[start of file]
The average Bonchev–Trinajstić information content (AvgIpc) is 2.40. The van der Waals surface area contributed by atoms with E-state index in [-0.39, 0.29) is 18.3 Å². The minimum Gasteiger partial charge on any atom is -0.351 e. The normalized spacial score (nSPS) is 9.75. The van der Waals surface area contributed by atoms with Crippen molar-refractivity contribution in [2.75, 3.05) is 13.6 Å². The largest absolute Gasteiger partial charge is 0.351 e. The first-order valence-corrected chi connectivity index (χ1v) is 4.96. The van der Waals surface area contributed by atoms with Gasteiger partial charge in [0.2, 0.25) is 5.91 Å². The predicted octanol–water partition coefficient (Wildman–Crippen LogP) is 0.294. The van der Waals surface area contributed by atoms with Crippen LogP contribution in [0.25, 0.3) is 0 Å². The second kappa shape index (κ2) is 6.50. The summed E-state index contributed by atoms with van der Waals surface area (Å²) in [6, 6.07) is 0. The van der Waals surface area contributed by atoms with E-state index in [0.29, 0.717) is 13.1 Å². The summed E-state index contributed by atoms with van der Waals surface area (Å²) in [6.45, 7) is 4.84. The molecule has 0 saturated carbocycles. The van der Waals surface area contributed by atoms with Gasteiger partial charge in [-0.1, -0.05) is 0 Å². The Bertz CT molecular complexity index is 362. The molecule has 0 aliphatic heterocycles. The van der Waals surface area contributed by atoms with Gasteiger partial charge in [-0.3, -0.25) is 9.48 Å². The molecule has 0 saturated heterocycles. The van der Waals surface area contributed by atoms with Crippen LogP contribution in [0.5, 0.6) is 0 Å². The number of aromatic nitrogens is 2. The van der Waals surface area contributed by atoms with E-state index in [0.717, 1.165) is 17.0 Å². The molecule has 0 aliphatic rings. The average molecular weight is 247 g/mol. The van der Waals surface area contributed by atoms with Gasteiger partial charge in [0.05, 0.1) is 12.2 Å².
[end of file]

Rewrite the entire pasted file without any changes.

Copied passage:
The average Bonchev–Trinajstić information content (AvgIpc) is 2.40. The van der Waals surface area contributed by atoms with E-state index in [-0.39, 0.29) is 18.3 Å². The minimum Gasteiger partial charge on any atom is -0.351 e. The normalized spacial score (nSPS) is 9.75. The van der Waals surface area contributed by atoms with Crippen molar-refractivity contribution in [2.75, 3.05) is 13.6 Å². The largest absolute Gasteiger partial charge is 0.351 e. The first-order valence-corrected chi connectivity index (χ1v) is 4.96. The van der Waals surface area contributed by atoms with Gasteiger partial charge in [0.2, 0.25) is 5.91 Å². The predicted octanol–water partition coefficient (Wildman–Crippen LogP) is 0.294. The van der Waals surface area contributed by atoms with Crippen LogP contribution in [0.25, 0.3) is 0 Å². The second kappa shape index (κ2) is 6.50. The summed E-state index contributed by atoms with van der Waals surface area (Å²) in [6, 6.07) is 0. The van der Waals surface area contributed by atoms with E-state index in [0.29, 0.717) is 13.1 Å². The summed E-state index contributed by atoms with van der Waals surface area (Å²) in [6.45, 7) is 4.84. The molecule has 0 saturated carbocycles. The van der Waals surface area contributed by atoms with Gasteiger partial charge in [-0.1, -0.05) is 0 Å². The Bertz CT molecular complexity index is 362. The molecule has 0 aliphatic heterocycles. The van der Waals surface area contributed by atoms with Gasteiger partial charge in [-0.3, -0.25) is 9.48 Å². The molecule has 0 saturated heterocycles. The van der Waals surface area contributed by atoms with Crippen LogP contribution in [0.5, 0.6) is 0 Å². The number of aromatic nitrogens is 2. The van der Waals surface area contributed by atoms with E-state index in [0.717, 1.165) is 17.0 Å². The molecule has 0 aliphatic rings. The average molecular weight is 247 g/mol. The van der Waals surface area contributed by atoms with Gasteiger partial charge in [0.05, 0.1) is 12.2 Å².